BY C MAHALINGAM
… you agree with someone’s view but just cannot acknowledge it with a firm
‘yes’ Have you ever noticed how you responded to someone making an important point during a conversation, a point you completely agreed with? Probably not. If you recall, you vociferously agreed, but stated your agreement with the opening words, “No, no, I agree with you! ” In reality, if you are in total agreement, should you not be
responding, “Yes, yes I agree with you?”
This is what I would call the “smart man’s disease”. You agree, but say it hard with a No, No. Most of us do so and more often than not, because we are smart!
It is interesting that how this disease, if I may call so, develops on most smart people. And this has broader implications for how smart people in our organisations will learn and grow. The Smart man’s disease, as I have seen, has the potential to hurt than help. And that is why this needs attention sooner than later by the very
smart people who suffer from it. Being smart is a critical key success factor in growing up and reaching heights, but
when this manifests as a disease, it begins to have far reaching negative consequences on how smart people learn and grow at work. The good news is that symptoms that confirm you suffer from this disease are not hard to recognise. And better news is that you can work on it and cure yourself of this career – derailing disease.
Let us start with the symptoms:
- You are growing impatient during discussions, conversations and debates at work and even in social settings. You wonder why people can’t understand “even simple things” and agree with the “obvious conclusions” you are drawing!
- You negate suggestions from others but intelligently. There is a pattern in how you do this and this may be referred to as the “Yes – But” game. When someone suggests something, you say you see value in what they are saying , but the “smart man” in you refuses to buy it. So, you handle this by saying, “Yes I agree, but let me tell you why it may not work.” And the entire conversation is full of “yes, but” till you prove the other person “not OK” and collect yourself the counterfeit stamp of “being OK.”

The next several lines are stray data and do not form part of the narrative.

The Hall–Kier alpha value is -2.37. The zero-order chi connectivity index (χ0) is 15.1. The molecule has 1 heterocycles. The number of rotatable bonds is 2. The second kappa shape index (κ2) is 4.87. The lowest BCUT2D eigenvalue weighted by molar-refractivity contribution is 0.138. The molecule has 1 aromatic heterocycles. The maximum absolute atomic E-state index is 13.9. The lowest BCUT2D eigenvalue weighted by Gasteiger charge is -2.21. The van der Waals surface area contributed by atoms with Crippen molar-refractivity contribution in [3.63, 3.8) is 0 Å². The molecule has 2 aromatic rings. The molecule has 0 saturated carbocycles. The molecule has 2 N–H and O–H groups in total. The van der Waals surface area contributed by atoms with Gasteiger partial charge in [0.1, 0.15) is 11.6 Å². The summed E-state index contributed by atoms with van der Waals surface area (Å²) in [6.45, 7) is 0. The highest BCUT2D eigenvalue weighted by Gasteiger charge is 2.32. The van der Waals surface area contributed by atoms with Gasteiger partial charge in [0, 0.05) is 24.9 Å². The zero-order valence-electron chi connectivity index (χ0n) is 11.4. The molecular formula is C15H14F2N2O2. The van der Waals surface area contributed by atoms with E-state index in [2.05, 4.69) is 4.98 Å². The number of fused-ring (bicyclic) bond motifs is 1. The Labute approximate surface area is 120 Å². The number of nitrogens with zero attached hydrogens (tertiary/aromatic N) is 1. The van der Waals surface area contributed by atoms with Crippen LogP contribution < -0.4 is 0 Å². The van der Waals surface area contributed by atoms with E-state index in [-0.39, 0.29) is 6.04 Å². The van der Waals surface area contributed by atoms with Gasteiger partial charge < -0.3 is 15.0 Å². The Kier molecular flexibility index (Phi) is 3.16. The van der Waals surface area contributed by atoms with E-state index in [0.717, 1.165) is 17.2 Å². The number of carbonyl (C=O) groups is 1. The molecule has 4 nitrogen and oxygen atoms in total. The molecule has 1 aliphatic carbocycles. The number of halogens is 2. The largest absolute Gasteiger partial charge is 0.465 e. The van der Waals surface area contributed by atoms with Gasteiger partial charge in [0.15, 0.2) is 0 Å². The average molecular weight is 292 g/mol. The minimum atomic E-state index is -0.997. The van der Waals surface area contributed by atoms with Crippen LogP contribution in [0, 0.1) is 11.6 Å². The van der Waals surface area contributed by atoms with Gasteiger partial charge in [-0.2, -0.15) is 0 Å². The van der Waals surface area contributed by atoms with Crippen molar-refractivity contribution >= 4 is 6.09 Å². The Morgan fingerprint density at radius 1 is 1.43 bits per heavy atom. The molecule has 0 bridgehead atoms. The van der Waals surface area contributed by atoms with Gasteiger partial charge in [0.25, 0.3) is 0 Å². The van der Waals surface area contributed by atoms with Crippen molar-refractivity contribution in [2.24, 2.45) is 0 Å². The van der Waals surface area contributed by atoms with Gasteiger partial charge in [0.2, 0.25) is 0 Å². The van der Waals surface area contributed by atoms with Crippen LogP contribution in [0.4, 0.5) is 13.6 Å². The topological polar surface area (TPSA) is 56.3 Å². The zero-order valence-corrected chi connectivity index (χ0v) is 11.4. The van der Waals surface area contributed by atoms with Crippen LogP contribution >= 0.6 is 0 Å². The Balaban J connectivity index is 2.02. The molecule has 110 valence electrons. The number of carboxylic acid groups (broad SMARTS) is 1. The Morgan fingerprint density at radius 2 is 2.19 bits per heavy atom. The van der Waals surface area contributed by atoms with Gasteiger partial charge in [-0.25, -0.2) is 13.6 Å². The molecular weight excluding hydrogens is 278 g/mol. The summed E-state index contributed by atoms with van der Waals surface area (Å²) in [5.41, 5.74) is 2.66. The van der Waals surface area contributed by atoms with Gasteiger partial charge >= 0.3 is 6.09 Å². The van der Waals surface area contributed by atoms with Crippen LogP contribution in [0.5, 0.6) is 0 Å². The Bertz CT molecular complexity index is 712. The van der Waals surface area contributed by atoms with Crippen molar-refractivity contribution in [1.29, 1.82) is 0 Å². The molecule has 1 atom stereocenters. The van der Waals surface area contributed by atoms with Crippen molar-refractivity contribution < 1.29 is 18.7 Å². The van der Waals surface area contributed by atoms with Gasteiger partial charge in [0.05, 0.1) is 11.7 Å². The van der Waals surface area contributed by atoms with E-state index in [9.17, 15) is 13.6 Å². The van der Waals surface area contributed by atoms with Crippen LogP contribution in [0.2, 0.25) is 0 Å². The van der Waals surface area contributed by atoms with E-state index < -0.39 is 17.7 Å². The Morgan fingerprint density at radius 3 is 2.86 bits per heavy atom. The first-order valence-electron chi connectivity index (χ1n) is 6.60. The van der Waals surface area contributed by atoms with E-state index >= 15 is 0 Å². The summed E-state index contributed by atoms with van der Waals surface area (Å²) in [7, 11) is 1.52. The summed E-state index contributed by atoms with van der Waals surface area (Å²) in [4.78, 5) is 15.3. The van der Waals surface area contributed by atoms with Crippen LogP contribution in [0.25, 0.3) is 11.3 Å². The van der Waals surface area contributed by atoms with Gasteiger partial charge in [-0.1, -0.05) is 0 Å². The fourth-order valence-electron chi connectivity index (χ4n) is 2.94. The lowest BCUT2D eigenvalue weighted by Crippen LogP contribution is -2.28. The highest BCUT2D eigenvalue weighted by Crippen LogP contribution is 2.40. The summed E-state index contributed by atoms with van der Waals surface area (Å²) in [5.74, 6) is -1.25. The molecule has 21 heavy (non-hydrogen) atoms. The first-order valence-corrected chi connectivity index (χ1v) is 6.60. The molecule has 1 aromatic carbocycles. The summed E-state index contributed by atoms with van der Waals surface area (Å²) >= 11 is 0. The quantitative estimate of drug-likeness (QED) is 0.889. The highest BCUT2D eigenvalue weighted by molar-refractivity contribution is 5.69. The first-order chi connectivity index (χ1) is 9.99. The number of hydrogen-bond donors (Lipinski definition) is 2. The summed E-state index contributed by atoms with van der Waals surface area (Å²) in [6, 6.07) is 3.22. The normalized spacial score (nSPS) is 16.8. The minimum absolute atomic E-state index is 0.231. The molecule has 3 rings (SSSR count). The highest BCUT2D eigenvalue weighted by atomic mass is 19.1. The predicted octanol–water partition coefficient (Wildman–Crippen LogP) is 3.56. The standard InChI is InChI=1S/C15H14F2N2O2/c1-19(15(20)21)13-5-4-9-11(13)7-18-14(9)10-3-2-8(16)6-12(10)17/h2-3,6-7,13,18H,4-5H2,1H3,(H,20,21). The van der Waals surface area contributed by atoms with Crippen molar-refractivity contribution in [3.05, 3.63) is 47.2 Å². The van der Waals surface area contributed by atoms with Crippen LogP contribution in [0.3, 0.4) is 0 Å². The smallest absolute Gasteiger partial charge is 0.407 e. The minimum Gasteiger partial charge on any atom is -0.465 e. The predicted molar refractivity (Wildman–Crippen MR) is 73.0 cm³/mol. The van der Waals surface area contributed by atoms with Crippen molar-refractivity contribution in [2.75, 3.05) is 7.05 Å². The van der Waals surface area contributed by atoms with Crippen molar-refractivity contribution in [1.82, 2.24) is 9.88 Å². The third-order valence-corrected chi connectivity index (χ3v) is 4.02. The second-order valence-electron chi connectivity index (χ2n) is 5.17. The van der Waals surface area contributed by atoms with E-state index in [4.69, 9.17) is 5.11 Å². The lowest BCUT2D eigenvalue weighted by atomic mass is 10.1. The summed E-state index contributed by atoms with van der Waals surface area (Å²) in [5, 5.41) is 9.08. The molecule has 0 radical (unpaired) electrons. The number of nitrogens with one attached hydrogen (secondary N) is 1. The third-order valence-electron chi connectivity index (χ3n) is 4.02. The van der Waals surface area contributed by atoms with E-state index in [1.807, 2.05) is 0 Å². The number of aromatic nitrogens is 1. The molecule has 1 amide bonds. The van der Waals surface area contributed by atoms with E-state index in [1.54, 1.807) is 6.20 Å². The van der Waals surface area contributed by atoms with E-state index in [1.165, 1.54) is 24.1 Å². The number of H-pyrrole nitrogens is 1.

- You personalise “success and wins” and externalise when things go wrong or displace them elsewhere.
- You interpret your “opinions” as “facts” and others’ “facts” as “opinions”.
- You argue for the sake of arguing even when you are not familiar with the subject or the context.
- You rush to conclusions and over trust your own judgment.
- You tend to confuse between assertiveness and aggressiveness in your relationship with people.
- You switch off when your colleagues persist with their arguments.
As with any body vitals like blood pressure and pulse rate, smartness is good and necessary within a range. When it exceeds the range, smart man’s disease begins to manifest its ugly side. This is when your strength turns your weakness.
So, what is the remedy? Often organisations have several tools that help you recognise you have this disease, including 360 degree feedback and more. But even without these mirrors, you can notice many of the symptoms listed above.
More the symptoms, more serious the disease as can be understood. Some of the remedies could include the following:
- Enlist some of your colleagues to help you recognise the symptoms by flagging them off when they see them.
- Be not the first person to offer views, but listen carefully and then offer your views.
- Acknowledge value of others’ viewpoints before you state yourst.
- Broaden your perspective and horizons through reading and listening to thought leaders.
- Practice saying occasionally “pass, I don’t have a point of view on this.” Monitor your “Yes, But” game and stop playing it by simply responding to other’s suggestions with a “Thank You.”
- Invite others to critique your views and learn from it.
- Develop a healthy sense of “paranoia” about your own knowledge and currency of your perspectives.
- Ask yourself if you are sharing opinions but professing them as “data” and scale back this habit.
The smart man’s disease is not incurable, although the cure takes time. Dealing with this begins with recognising you have it and resolving to address this. And remember, your colleagues and manager will only be very willing to help you in your recovery process.
(The author is an Executive Coach and HR Advisor to Corporates)
Be not the first person to offer views, but listen carefully and then offer your views (This article was published in the Business Line print edition dated May 27, 2015